“Asian Diet,” by Jason Bussell talks about the “ancient principles of moderation and balance” that help people live longer and lose weight.
I tried a version of the Duke University Rice Diet outlined in Woman’s World magazine for my five days on a diet review, and did not have a lot of success so I thought it would be interesting to try this diet instead.
The Duke Rice Diet, a low-sodium diet, calls for the consumption of a lot of fruit, and is really intended for people who are obese. The plan emphasized more brown rice, but the Asian Diet suggests white rice.
To see if I could lose a few vanity pounds, I tried the Asian for my five days on a diet experiment. Since I love Thai food and Japanese restaurants, I knew it would be easy.
I read Jason Bussell’s book and followed his suggestions. It’s an interesting book that helps answer the question, “Is white rice bad for you?” This type of rice is a staple of the Asian Diet and Asian people are generally trim.
Which is better white or brown rice?
White rice has definitely been given a bad name in recent years. According to Harvard School of Public Health researchers, people they studied who had five or more servings of such kind of rice a week had a 17 percent increased risk of Type II diabetes. Meanwhile, people who had two or more servings of brown rice a week reduced their risk of diabetes by 11 percent. Those are pretty convincing statistics.
But I think it has to be taken in context. People on the diet generally have a small amount of meat and a lot of vegetables with their white rice. Overall, their diet would not be high on the glycemic index.
According to author and licensed acupuncturist Jason Bussell, white rice is the best of the grains. He says it is made by polishing off the germ layer, which does contain fiber. However, he said the brown rice may exacerbate constipation and slow down metabolism. He compares to eating brown rice with its bran layer to eating a walnut without taking off its shell.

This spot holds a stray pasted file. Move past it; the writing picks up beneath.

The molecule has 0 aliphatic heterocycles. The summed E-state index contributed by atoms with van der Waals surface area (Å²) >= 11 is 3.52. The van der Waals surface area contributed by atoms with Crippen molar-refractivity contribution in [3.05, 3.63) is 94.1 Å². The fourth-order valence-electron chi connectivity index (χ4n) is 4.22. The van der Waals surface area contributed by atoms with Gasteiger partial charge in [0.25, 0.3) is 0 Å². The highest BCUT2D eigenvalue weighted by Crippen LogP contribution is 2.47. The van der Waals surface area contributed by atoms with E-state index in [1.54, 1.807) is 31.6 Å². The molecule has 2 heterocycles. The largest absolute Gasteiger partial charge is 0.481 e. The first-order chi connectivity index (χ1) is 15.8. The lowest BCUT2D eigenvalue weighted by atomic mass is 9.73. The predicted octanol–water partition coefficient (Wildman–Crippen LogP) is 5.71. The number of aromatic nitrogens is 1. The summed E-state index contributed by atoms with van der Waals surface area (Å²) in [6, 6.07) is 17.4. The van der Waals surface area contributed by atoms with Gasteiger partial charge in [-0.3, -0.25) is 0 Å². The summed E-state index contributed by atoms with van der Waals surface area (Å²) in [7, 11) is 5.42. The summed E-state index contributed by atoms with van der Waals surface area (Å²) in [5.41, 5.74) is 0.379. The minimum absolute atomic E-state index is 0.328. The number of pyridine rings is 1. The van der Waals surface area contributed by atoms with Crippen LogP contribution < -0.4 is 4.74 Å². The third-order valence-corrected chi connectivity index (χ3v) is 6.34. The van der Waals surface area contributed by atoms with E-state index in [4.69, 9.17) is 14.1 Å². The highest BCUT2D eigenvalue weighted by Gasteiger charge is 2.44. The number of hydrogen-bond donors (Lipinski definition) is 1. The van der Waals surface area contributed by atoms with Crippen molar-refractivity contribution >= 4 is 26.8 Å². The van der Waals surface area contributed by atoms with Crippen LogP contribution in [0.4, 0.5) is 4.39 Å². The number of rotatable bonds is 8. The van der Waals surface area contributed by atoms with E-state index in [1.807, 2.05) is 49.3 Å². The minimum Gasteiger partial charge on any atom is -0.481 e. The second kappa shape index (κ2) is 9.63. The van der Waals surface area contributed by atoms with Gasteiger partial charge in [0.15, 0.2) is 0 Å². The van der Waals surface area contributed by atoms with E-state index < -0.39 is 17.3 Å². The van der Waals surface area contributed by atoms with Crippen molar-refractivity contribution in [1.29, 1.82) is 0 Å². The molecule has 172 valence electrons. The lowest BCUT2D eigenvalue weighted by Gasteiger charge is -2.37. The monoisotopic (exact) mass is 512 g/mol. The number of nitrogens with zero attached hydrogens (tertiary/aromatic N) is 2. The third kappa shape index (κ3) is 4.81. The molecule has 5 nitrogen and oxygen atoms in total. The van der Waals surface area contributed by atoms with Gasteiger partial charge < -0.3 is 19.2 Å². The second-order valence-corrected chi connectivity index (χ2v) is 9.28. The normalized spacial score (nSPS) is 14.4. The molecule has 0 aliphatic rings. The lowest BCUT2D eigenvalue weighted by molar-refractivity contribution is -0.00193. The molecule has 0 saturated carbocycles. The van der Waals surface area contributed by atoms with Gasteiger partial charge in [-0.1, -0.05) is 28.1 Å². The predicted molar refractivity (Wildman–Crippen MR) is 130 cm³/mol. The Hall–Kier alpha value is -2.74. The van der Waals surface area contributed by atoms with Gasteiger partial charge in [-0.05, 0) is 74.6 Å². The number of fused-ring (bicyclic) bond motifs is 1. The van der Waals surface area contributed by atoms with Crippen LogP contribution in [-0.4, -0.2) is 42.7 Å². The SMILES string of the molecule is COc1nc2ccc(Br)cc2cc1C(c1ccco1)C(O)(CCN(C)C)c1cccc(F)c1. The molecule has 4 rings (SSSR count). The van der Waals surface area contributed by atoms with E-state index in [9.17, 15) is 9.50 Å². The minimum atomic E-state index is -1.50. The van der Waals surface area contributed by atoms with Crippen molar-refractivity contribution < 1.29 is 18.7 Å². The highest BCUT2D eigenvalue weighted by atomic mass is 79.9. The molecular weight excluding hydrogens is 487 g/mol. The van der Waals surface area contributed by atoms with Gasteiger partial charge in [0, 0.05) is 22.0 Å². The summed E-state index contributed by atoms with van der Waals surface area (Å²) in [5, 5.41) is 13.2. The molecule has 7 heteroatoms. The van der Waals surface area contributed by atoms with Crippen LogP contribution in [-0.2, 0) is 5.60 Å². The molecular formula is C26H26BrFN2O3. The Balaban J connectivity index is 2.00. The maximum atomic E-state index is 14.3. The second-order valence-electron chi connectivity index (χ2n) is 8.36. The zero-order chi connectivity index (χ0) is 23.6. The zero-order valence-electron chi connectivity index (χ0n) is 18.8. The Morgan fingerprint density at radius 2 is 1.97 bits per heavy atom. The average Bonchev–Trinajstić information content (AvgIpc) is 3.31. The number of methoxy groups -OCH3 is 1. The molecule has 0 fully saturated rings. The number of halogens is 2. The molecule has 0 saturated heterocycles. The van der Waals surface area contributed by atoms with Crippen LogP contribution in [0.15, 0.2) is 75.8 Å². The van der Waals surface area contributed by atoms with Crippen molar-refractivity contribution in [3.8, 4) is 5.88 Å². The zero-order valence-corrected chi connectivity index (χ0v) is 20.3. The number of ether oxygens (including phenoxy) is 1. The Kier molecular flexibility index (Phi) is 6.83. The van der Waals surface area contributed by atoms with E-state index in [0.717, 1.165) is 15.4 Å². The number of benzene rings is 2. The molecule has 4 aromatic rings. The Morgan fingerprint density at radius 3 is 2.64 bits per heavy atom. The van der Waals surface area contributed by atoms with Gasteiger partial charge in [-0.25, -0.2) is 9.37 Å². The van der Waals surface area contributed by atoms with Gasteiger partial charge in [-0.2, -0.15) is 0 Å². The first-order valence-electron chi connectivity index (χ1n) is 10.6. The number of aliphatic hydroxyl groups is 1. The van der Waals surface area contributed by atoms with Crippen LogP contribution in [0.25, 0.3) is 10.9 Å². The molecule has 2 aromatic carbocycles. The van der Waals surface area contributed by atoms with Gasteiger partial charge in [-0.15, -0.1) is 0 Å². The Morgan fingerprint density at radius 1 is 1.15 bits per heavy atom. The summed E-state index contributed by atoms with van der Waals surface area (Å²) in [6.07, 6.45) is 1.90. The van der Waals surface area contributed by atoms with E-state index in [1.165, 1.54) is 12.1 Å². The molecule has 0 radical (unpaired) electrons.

Meanwhile, white rice is easier to digest, gluten free and the most hypo-allergenic. Since it does have a high glycemic index, he does suggest eating it in moderation.
Here are a few tips from this plan from his book:
No 1: Avoid artificial sweeteners.
No. 2: Eat cooked vegetables more than raw.
No. 3: Limit juice.
No. 4: Chew food thoroughly.
No. 5: Drink green tea, but avoid dairy.
No. 6: Fill up on soup and other liquid.
No. 7: Eat fruit in moderation.
No. 8: Eat mostly cooked vegetables and whole grains . Eat all kinds of meats in smaller amounts.
No. 9: Eat white rice as well as other grains.
No. 10: Avoid ice cold drinks that impair digestion.
As a major ice tea drinker, it took me a while to get used to the idea of drinking hot tea. I opted for a lot of soups and stews which curbed my appetite. If you want to prevent winter weight gain, this is a great diet.
I had white rice at my favorite Thai restaurant and a lot of coconut milk curries such as green curry. I limited dairy, and used herbs such as homegrown basil. I also ate Japanese foods.
After five days on the Asian Diet, I lost 1 pound and felt a lot more energetic and healthy. I give it 4.9 out of 5 stars.